Tips for Choosing A Real Estate Agent

Choose a broker who has experience in your immediate area.

There is no substitute for true market knowledge, which can only be gained through extensive transaction experience in a defined geographic area. It is, quite simply, the only way to acquire the market ‘intelligence’ required to drive the hardest bargain for a tenant or buyer. An experienced tenant/buyer representation specialist who works in your target market knows not only what is available in your market before anyone else, they know every landlord’s negotiating strategy, motivations, financial constraints, operating expenses and other key information he can use to your advantage. Be careful of tenant/buyer representatives who don’t specialize geographically as they must rely on unreliable and incomplete third party databases for market data.

Choose a broker who has experience in your particular product type.

The importance of specialization also applies to the type of property contemplated in the lease or sale transaction. There are stark differences between industrial, office and retail properties. The physical aspects of each are substantially different, as are the lease structures, term, conditions and operating expenses, among other things. For example, a full service gross office lease is a completely different challenge than a single tenant industrial triple net lease.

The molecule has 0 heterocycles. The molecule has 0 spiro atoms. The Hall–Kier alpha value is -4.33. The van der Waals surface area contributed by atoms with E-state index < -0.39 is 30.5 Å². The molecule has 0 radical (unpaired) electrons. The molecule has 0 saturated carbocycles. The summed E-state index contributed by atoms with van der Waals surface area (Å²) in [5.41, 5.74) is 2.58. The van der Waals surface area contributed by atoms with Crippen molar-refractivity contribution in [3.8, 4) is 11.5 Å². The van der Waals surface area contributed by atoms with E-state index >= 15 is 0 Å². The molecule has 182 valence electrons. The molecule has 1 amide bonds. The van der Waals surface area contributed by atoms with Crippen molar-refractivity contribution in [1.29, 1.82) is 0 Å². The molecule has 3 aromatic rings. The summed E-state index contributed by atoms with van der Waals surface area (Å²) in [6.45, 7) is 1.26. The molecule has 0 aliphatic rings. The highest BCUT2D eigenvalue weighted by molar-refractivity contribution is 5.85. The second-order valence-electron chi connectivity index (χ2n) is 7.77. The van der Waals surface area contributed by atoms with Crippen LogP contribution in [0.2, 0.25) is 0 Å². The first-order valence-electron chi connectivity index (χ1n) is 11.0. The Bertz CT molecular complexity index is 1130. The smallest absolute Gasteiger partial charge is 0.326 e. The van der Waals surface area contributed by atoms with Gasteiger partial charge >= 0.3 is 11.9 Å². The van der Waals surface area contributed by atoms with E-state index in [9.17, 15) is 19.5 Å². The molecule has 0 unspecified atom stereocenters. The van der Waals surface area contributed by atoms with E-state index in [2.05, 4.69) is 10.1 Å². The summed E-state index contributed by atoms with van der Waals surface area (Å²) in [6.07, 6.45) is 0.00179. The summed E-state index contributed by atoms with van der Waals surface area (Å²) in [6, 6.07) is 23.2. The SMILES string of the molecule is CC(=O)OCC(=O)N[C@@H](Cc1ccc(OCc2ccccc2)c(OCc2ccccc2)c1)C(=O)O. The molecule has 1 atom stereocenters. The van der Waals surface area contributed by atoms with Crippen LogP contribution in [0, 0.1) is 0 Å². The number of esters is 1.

Contact an agent specializing in the Central Los Angeles region and industrial manufacturing and warehouse properties.  Extensive property listings provided upon request to qualified clients.

City Of East Los Angeles? Incorporation Aspirations

Map East Los Angeles highlighting public facilities

There have been three previous attempts at incorporation in East Los Angeles in 1961, 1963 and 1974. The name of the proposed city is the City of East Los Angeles. The community is 7.5 square miles (4,783 acres) in size. The community is bounded by the cities of Los Angeles, Commerce, Monterey Park, and Montebello. There were 126,054 residents in East Los Angeles, according to the 2000 Census.  There are 4,783 acres in East Los Angeles, 164 acres of which are industrial zoned land (375 parcels).

The manufacturing sector makes up 11 percent of East Los Angeles jobs.  Ten of the largest employers are manufacturers of products ranging from metals, brushes and adhesives to tortillas and ice cream.  Food-related manufacturing is more concentrated in East Los Angeles than in the County as a whole.

Top property owners by assessed value include the Roman Catholic Archbishop of Los Angeles, California Water Service Company, AltaMed Health Services, Telacu Development, and Humboldt Creamery.  Major industrial zoned streets include Noakes St, Union Pacific Ave., Calzona St., Los Palos St., Indiana St., Gage Ave., Bonnie Beach Place in the southern section.  In the northern section, known as City Terrace, major streets include Medford St., Fishburn Ave., Worth St., Marianna Ave., Fowler St., Whiteside St., Valley Blvd.,  and Knowles Ave.

Possible Expansion of the Artist Live/Work Area

The City of Los Angeles is currently exploring the expansion of the artist live/work loft area into more industrial areas south of the current area.  The expansion would allow increased conversion of existing industrial buildings in the area to joint live-work uses.   A public hearing was held last week at SCI-Arc on 3rd Street.

Only obsolete industrial buildings should be allowed to be converted.

City of Vernon: SoCal’s First Exclusively Industrial City